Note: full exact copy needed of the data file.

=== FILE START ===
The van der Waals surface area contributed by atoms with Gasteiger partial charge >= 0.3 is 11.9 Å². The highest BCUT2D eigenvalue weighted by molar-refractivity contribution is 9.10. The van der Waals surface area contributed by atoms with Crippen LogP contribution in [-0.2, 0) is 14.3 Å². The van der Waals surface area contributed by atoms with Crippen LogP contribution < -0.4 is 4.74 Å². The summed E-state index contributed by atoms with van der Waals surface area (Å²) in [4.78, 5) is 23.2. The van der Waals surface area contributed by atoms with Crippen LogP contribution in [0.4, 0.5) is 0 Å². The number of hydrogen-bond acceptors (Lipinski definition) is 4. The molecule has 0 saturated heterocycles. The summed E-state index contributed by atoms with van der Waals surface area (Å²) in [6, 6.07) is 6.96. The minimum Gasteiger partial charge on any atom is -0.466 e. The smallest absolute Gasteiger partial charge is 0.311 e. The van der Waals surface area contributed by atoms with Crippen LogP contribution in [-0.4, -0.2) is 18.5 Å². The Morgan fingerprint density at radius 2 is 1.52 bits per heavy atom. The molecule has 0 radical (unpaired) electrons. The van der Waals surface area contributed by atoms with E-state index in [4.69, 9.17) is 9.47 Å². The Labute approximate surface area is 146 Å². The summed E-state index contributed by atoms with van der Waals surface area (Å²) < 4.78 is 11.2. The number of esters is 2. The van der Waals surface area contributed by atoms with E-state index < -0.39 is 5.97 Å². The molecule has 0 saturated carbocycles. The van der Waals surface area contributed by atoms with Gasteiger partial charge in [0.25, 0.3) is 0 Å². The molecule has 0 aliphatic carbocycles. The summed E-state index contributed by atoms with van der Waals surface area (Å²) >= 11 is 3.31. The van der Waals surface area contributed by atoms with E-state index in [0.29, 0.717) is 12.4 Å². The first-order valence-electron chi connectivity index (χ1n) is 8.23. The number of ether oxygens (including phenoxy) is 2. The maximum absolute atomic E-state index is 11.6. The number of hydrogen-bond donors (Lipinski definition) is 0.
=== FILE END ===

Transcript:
The van der Waals surface area contributed by atoms with Gasteiger partial charge >= 0.3 is 11.9 Å². The highest BCUT2D eigenvalue weighted by molar-refractivity contribution is 9.10. The van der Waals surface area contributed by atoms with Crippen LogP contribution in [-0.2, 0) is 14.3 Å². The van der Waals surface area contributed by atoms with Crippen LogP contribution < -0.4 is 4.74 Å². The summed E-state index contributed by atoms with van der Waals surface area (Å²) in [4.78, 5) is 23.2. The van der Waals surface area contributed by atoms with Crippen LogP contribution in [0.4, 0.5) is 0 Å². The number of hydrogen-bond acceptors (Lipinski definition) is 4. The molecule has 0 saturated heterocycles. The summed E-state index contributed by atoms with van der Waals surface area (Å²) in [6, 6.07) is 6.96. The minimum Gasteiger partial charge on any atom is -0.466 e. The smallest absolute Gasteiger partial charge is 0.311 e. The van der Waals surface area contributed by atoms with Crippen LogP contribution in [-0.4, -0.2) is 18.5 Å². The Morgan fingerprint density at radius 2 is 1.52 bits per heavy atom. The molecule has 0 radical (unpaired) electrons. The van der Waals surface area contributed by atoms with E-state index in [4.69, 9.17) is 9.47 Å². The Labute approximate surface area is 146 Å². The summed E-state index contributed by atoms with van der Waals surface area (Å²) < 4.78 is 11.2. The number of esters is 2. The van der Waals surface area contributed by atoms with E-state index < -0.39 is 5.97 Å². The molecule has 0 saturated carbocycles. The van der Waals surface area contributed by atoms with Gasteiger partial charge in [0.25, 0.3) is 0 Å². The molecule has 0 aliphatic carbocycles. The summed E-state index contributed by atoms with van der Waals surface area (Å²) >= 11 is 3.31. The van der Waals surface area contributed by atoms with E-state index in [0.29, 0.717) is 12.4 Å². The first-order valence-electron chi connectivity index (χ1n) is 8.23. The number of ether oxygens (including phenoxy) is 2. The maximum absolute atomic E-state index is 11.6. The number of hydrogen-bond donors (Lipinski definition) is 0.